RNA editing derived epitopes function as cancer antigens to elicit immune responses

Minying Zhang, Jens Fritsche, Jason Roszik, Leila J. Williams, Xinxin Peng, Yulun Chiu, Chih Chiang Tsou, Franziska Hoffgaard, Valentina Goldfinger, Oliver Schoor, Amjad Talukder, Marie A. Forget, Cara Haymaker, Chantale Bernatchez, Leng Han, Yiu Huen Tsang, Kathleen Kong, Xiaoyan Xu, Kenneth L. Scott, Harpreet Singh-JasujaGreg Lizee, Han Liang, Toni Weinschenk, Gordon B. Mills, Patrick Hwu

Research output: Contribution to journalArticlepeer-review

80 Scopus citations


In addition to genomic mutations, RNA editing is another major mechanism creating sequence variations in proteins by introducing nucleotide changes in mRNA sequences. Deregulated RNA editing contributes to different types of human diseases, including cancers. Here we report that peptides generated as a consequence of RNA editing are indeed naturally presented by human leukocyte antigen (HLA) molecules. We provide evidence that effector CD8+ T cells specific for edited peptides derived from cyclin I are present in human tumours and attack tumour cells that are presenting these epitopes. We show that subpopulations of cancer patients have increased peptide levels and that levels of edited RNA correlate with peptide copy numbers. These findings demonstrate that RNA editing extends the classes of HLA presented self-antigens and that these antigens can be recognised by the immune system.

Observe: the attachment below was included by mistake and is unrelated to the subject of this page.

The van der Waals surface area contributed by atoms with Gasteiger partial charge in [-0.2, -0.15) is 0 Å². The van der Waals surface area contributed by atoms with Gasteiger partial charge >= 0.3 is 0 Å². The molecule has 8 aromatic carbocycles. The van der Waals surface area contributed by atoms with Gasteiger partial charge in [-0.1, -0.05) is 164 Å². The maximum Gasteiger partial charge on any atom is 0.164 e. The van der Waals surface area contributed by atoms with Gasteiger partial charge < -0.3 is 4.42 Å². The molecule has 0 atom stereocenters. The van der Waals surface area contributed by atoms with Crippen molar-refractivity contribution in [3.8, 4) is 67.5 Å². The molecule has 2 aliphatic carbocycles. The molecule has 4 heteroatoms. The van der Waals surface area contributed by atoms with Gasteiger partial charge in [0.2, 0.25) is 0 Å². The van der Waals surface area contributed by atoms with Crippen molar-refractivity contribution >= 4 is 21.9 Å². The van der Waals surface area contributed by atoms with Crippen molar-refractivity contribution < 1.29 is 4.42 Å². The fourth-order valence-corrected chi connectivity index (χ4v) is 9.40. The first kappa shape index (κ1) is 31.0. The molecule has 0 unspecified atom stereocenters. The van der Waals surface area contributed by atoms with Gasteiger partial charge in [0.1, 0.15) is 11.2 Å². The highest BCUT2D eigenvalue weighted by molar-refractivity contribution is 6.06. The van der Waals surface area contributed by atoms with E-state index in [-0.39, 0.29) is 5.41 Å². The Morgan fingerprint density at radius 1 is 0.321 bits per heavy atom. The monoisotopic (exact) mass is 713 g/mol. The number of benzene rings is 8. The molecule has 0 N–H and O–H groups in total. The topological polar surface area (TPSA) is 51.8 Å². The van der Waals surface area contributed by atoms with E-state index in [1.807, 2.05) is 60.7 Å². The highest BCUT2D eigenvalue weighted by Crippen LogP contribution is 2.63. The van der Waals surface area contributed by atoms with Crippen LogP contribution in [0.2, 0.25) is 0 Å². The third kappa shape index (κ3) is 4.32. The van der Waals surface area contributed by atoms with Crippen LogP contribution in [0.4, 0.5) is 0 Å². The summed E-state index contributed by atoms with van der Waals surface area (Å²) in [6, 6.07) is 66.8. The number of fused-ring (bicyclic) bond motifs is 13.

Original languageEnglish (US)
Article number3919
JournalNature communications
Issue number1
StatePublished - Dec 1 2018

ASJC Scopus subject areas

  • Chemistry(all)
  • Biochemistry, Genetics and Molecular Biology(all)
  • Physics and Astronomy(all)


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